Global economic forecast darkens
The IMF projects that the global economy will shrink by 3.0 per cent this year.
By ATB Economics 15 April 2020 2 min read
Forecasting global economic growth is a bit like staring at clouds to see what images they conjure—you are not quite making things up from scratch, but you have to fill in a lot of the blanks yourself.
Even though global forecasts have to make sense of an enormous number of moving parts based on often unreliable sources of data, they nonetheless provide a decent sense of the general direction in which the global economy is headed.
The latest World Economic Outlook from the International Monetary Fund (IMF) is a case in point. The IMF projects that the global economy will shrink by 3.0 per cent this year. Only a few months ago, the IMF’s forecast called for GDP to expand by 3.3 per cent.
Even if the new IMF forecast ends up being off by a fair bit, it points to a dramatic reversal of fortune for our world.
According to the report, “[i]t is very likely that this year the global economy will experience its worst recession since the Great Depression, surpassing that seen during the global financial crisis a decade ago.”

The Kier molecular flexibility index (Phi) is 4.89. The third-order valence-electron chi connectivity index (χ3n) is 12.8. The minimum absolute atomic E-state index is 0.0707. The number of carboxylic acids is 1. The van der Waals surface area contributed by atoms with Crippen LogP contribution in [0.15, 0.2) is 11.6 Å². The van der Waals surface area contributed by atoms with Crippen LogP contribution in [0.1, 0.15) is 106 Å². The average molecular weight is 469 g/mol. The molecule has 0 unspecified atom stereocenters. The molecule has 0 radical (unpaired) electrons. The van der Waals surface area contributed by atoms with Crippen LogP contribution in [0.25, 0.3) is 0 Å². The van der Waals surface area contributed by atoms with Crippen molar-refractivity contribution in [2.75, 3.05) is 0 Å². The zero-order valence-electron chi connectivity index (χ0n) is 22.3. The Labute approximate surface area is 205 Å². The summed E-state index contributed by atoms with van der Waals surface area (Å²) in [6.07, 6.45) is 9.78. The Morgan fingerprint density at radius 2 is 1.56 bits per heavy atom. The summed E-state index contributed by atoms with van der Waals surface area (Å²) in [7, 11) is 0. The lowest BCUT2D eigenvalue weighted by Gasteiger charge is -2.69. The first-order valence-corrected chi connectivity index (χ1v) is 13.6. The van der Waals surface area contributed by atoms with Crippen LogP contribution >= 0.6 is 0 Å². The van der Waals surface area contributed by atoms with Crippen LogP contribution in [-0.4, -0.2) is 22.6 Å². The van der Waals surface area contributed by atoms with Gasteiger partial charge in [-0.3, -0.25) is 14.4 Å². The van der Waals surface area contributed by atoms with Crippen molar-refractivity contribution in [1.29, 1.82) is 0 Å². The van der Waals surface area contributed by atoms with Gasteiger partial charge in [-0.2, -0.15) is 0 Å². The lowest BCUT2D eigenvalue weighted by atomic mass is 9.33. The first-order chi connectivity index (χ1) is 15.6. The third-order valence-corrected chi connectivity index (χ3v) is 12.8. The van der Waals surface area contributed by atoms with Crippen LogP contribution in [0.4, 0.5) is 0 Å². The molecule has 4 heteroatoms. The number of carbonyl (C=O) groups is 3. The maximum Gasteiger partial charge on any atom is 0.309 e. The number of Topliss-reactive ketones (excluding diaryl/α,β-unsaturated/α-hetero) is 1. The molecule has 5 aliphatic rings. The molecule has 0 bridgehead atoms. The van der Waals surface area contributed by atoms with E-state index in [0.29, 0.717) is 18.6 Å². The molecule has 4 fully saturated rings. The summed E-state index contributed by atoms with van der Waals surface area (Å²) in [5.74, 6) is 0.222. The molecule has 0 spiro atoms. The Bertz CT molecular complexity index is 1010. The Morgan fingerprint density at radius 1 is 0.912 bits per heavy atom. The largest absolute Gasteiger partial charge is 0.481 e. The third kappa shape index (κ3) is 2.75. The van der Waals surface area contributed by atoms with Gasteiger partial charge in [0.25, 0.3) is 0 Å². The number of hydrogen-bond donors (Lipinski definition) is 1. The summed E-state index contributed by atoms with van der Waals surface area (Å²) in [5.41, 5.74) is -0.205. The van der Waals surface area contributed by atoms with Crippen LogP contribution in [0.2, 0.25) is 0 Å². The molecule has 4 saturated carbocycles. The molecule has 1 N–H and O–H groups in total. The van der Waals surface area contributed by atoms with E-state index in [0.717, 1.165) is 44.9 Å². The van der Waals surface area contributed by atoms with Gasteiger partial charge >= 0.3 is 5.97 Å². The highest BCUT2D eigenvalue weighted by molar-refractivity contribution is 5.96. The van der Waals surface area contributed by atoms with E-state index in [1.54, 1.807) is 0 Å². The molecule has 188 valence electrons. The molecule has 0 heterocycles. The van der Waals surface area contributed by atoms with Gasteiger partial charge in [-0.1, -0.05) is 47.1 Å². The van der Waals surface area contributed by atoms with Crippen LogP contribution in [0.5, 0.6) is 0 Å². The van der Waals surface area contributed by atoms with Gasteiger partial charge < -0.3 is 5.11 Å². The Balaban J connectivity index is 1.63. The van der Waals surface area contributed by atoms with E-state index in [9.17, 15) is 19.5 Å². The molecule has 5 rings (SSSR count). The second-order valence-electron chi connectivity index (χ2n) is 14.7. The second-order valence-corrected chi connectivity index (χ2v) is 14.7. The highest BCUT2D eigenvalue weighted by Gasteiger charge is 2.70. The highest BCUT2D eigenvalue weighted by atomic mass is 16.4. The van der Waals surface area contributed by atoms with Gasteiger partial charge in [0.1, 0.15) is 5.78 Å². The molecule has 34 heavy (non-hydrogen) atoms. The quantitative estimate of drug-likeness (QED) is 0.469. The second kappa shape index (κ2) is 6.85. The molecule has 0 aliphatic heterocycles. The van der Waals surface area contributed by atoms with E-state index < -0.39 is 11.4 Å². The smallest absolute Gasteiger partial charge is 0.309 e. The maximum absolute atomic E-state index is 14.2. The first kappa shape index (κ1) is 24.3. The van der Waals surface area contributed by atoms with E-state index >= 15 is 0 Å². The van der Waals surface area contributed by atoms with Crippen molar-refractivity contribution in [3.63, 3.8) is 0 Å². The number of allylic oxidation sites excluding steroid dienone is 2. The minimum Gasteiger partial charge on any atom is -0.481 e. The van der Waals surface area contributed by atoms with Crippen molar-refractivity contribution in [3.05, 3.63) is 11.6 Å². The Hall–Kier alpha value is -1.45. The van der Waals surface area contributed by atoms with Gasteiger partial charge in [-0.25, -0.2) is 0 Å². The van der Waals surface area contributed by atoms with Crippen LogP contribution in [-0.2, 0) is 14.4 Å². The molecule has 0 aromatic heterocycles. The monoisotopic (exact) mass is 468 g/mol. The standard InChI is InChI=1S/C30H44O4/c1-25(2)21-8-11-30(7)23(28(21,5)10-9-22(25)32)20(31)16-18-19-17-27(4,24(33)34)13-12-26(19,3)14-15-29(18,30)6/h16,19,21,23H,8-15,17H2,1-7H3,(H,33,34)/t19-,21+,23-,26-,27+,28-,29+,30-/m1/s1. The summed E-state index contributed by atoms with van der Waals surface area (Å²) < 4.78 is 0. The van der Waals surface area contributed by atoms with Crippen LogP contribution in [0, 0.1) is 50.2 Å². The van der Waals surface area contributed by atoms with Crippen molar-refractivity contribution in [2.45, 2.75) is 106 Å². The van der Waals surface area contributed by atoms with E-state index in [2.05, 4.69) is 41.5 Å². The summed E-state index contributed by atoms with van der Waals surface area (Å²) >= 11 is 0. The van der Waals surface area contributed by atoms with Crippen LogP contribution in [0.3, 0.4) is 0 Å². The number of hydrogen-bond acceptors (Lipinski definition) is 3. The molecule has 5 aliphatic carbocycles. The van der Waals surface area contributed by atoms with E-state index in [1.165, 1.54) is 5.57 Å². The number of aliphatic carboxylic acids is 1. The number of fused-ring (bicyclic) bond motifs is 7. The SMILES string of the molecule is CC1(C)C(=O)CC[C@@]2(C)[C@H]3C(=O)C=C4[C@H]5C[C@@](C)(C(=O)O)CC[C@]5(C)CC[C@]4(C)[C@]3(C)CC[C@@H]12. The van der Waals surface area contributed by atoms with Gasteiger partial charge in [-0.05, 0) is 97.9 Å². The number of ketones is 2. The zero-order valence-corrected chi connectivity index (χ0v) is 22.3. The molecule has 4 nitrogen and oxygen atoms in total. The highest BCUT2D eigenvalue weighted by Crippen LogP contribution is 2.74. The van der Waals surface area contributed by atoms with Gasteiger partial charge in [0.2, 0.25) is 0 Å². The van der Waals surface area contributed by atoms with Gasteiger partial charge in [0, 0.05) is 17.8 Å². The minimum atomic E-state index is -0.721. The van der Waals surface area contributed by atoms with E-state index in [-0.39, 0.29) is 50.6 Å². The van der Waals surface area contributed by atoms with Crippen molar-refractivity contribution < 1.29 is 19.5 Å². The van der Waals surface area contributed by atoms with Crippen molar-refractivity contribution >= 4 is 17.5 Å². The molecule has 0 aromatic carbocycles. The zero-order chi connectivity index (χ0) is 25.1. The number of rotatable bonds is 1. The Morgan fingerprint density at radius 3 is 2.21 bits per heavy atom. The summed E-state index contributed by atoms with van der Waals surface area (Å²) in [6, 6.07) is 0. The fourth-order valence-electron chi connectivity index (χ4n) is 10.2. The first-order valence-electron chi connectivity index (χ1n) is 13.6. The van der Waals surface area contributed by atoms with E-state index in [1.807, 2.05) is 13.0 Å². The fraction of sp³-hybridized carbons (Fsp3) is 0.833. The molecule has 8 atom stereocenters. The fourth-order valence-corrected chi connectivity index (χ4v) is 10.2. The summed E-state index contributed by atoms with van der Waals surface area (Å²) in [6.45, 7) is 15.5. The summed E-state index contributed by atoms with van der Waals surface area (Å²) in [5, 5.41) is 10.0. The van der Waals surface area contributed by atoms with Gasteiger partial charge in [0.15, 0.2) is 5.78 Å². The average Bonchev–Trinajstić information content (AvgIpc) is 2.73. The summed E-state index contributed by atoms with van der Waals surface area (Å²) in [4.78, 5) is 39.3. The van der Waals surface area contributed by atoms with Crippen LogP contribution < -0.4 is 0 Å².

This is bad news for a lot of reasons, but it will be particularly hard on the world’s poorest people.
On the bright side, “[a]ssuming the pandemic fades in the second half of 2020 and that policy actions taken around the world are effective in preventing widespread firm bankruptcies, extended job losses, and system-wide financial strains, we project global growth in 2021 to rebound to 5.8 per cent.”
That 5.8 per cent spike next year, however, is not enough for the global economy to catch-up to where it was headed before COVID-19. “The cumulative loss to global GDP over 2020 and 2021 from the pandemic crisis could be around 9 trillion [U.S.] dollars, greater than the economies of Japan and Germany, combined.
The report forecasts that Canada’s GDP will shrink this year by 6.2 per cent while the U.S. economy contracts by 5.9 per cent. Whatever the final numbers turn out to be, the direction is down and the slope is steep. And because Alberta is facing the negative effects of both the pandemic and the oil price crash, our economy will likely be hit even harder, and take longer to recover, than the Canadian economy as a whole.
A note on COVID-19: The COVID-19 pandemic is having a major impact on the economy here in Alberta and around the world. The Owl will report on these impacts when good information is available while continuing to track regularly scheduled releases of economic data and long-term trends.